Premiata Forneria Marconi – Emotional Tattoos
So Italy’s progressive pride Premiata Forneria Marconi, more commonly referred to as P.F.M, is back with a new album. The band, which has been going strong since the early 70’s, have a long and winded past, and a great amount of fantastic music in their discography.
I would think that anyone who has an interest in 70’s prog, beyond the most well-known proponents, like Yes, Genesis, Jethro Tull, etc, will know P.F.M. Early on they were recruited by Greg Lake’s Manticore Records label. Being at the forefront of the Italian prog scene, the band solidified their reputation as possibly the uppermost Italian band, and being more than capable of competing with most British acts.
So, how does “Emotional Tattoos” match up against their luminous catalog? Well, I’ll start by saying that this is not a pure-bred progrock album in any shape or sense. My description would be that the band administers symphonic rock, with an equal amount of AOR, prog, and folk music sprinkled into their mix. Many of the tracks are catchy, and listening to “Emotional Tattoos” is pleasant, but not particularly challenging, or demanding. The band apparently still knows how to write a good tune, and the whole album has an amiable and warm feeling about it. In many ways the album reminds me of the more recent efforts of bands like Yes or Kansas. And I would not hesitate to recommend the album to anyone enjoying their latest offerings “Heaven & Earth”, or “The Prelude Implicit”.
“Emotional Tattoos” consists of two discs, containing the same track-list, one with Italian lyrics, while the other repeats the songs with English lyrics. This is nothing new for the band, who released several albums in the 70’s with both Italian and English lyrics. Starting with 1973’s “Photos of Ghosts”, which consisted mainly of re-recorded tracks from the bands first two albums with English lyrics, the band released albums in both English and Italian variants. 1974’s “L’isola Di Niente” being the first to also be released with English lyrics. under the title “The World Became the World”. In the past I have always preferred the Italian lyrics and vocal melodies over the English variants, but on “Emotional Tattoos” the English lyrics work better for me than their Italian counterparts, and I generally find myself enjoying them more for some reason.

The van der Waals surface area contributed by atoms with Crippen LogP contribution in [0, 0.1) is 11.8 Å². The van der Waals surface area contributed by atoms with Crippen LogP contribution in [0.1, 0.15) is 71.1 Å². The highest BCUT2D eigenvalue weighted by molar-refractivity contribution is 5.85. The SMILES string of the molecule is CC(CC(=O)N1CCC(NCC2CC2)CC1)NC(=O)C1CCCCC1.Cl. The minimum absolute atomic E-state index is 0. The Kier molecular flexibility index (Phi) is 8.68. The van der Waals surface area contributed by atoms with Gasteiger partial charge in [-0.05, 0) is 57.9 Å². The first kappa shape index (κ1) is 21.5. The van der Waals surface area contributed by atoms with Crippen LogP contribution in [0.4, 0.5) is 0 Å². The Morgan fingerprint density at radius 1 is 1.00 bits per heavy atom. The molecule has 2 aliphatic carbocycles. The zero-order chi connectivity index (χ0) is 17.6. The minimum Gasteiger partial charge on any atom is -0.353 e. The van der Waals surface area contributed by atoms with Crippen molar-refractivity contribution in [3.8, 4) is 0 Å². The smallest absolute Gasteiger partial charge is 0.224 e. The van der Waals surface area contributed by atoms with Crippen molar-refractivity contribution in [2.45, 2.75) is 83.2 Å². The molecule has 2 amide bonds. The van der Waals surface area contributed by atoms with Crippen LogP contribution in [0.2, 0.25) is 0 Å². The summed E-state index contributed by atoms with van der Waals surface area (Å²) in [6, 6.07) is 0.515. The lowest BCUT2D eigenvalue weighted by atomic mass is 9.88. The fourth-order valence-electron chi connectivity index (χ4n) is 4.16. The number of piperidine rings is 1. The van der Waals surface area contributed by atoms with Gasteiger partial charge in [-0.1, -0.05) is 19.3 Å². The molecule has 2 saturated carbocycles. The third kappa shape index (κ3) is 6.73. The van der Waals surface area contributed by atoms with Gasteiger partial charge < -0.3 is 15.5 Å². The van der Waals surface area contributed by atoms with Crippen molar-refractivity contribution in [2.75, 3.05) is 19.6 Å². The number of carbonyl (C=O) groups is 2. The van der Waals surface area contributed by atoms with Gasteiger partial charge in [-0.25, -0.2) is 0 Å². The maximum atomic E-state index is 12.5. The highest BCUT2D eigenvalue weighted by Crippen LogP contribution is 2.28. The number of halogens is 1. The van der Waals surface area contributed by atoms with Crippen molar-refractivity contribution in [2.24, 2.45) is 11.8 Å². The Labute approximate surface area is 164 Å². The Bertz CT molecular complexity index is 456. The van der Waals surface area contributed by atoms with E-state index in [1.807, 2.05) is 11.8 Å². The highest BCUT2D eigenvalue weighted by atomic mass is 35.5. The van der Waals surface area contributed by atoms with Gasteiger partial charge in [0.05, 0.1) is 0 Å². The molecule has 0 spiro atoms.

Tracks like the opener ‘We’re Not an Island/Il Regno’ is a prime example of memorable songwriting. A charming, positive track with a slight melancholic edge, carried by the distinctive voice of drummer and vocalist Franz Di Cioccio. The track might be my favorite on the album, and it’s easy to see why they decided to open with it. Di Cioccio does a great job on the album, and his voice has both warmth and a slight roughness where needed. I do find myself missing the angelic voice of Franco Mussida however, who left the band in 2015 to concentrate on his work with the Centre Professione Musica, which he founded in 1984. That means that the diversity of having both Di Cioccio and Mussida singing is lacking from the album, and I can’t help but thinking it would have been even better with both founding members contributing.
Other enjoyable tracks on the album include the slow ballad-like ‘There’s a Fire in Me’, where Di Cioccio does a convincing Steve Walsh, it could almost belong on a Kansas album. Following that is the festive pop-rocker ‘Central District/Quartiere Generale’ with its almost folk like violin melody, and an interesting set of lyrics commenting on the poor state of the economy we have created here in the west. The instrumental ‘Freedom Square’ is a rhythmic powerhouse which makes you want to move your feet, showing off some of the progressive chops of the band.
Sadly there are a few more anonymous tracks on the album as well, songs that sound nice, but lack that catchy hook, or the memorable details, that make you want to return to them over and over again. Still, “Emotional Tattoos” is a very professional and delightful listening experience, where you are expertly guided through P.F.M’s musical universe by some of the most experienced musicians you could ever ask for. Anyone with an interest in the symphonic and progressive music of the 70’s would do well to give this album a bit of their attention and time.
|CD 1 – Italian version
||CD 2 – English version